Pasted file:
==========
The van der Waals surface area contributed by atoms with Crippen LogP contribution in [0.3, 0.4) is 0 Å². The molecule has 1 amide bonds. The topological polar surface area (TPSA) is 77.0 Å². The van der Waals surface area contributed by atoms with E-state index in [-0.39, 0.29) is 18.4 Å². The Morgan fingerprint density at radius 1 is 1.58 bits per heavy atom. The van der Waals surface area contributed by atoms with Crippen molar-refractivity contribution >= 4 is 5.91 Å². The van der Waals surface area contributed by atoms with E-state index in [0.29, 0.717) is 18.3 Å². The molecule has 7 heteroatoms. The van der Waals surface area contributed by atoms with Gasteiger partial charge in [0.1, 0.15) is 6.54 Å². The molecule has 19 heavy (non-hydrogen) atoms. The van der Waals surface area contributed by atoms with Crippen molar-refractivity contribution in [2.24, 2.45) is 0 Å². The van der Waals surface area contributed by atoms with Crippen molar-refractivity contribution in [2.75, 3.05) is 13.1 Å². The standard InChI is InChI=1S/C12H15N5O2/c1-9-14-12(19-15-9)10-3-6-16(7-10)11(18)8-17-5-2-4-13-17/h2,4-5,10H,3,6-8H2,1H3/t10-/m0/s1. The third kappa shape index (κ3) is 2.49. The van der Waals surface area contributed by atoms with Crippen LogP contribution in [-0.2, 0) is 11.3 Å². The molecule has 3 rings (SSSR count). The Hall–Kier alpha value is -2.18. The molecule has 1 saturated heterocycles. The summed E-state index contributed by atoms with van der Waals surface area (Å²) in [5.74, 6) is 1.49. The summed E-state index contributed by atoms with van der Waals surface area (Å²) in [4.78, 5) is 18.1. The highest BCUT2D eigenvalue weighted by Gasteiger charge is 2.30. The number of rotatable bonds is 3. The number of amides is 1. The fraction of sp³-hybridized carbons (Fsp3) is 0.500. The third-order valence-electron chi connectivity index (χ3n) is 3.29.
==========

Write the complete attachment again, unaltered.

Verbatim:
The van der Waals surface area contributed by atoms with Crippen LogP contribution in [0.3, 0.4) is 0 Å². The molecule has 1 amide bonds. The topological polar surface area (TPSA) is 77.0 Å². The van der Waals surface area contributed by atoms with E-state index in [-0.39, 0.29) is 18.4 Å². The Morgan fingerprint density at radius 1 is 1.58 bits per heavy atom. The van der Waals surface area contributed by atoms with Crippen molar-refractivity contribution >= 4 is 5.91 Å². The van der Waals surface area contributed by atoms with E-state index in [0.29, 0.717) is 18.3 Å². The molecule has 7 heteroatoms. The van der Waals surface area contributed by atoms with Gasteiger partial charge in [0.1, 0.15) is 6.54 Å². The molecule has 19 heavy (non-hydrogen) atoms. The van der Waals surface area contributed by atoms with Crippen molar-refractivity contribution in [2.24, 2.45) is 0 Å². The van der Waals surface area contributed by atoms with Crippen molar-refractivity contribution in [2.75, 3.05) is 13.1 Å². The standard InChI is InChI=1S/C12H15N5O2/c1-9-14-12(19-15-9)10-3-6-16(7-10)11(18)8-17-5-2-4-13-17/h2,4-5,10H,3,6-8H2,1H3/t10-/m0/s1. The third kappa shape index (κ3) is 2.49. The van der Waals surface area contributed by atoms with Crippen LogP contribution in [-0.2, 0) is 11.3 Å². The molecule has 3 rings (SSSR count). The Hall–Kier alpha value is -2.18. The molecule has 1 saturated heterocycles. The summed E-state index contributed by atoms with van der Waals surface area (Å²) in [5.74, 6) is 1.49. The summed E-state index contributed by atoms with van der Waals surface area (Å²) in [4.78, 5) is 18.1. The highest BCUT2D eigenvalue weighted by Gasteiger charge is 2.30. The number of rotatable bonds is 3. The number of amides is 1. The fraction of sp³-hybridized carbons (Fsp3) is 0.500. The third-order valence-electron chi connectivity index (χ3n) is 3.29.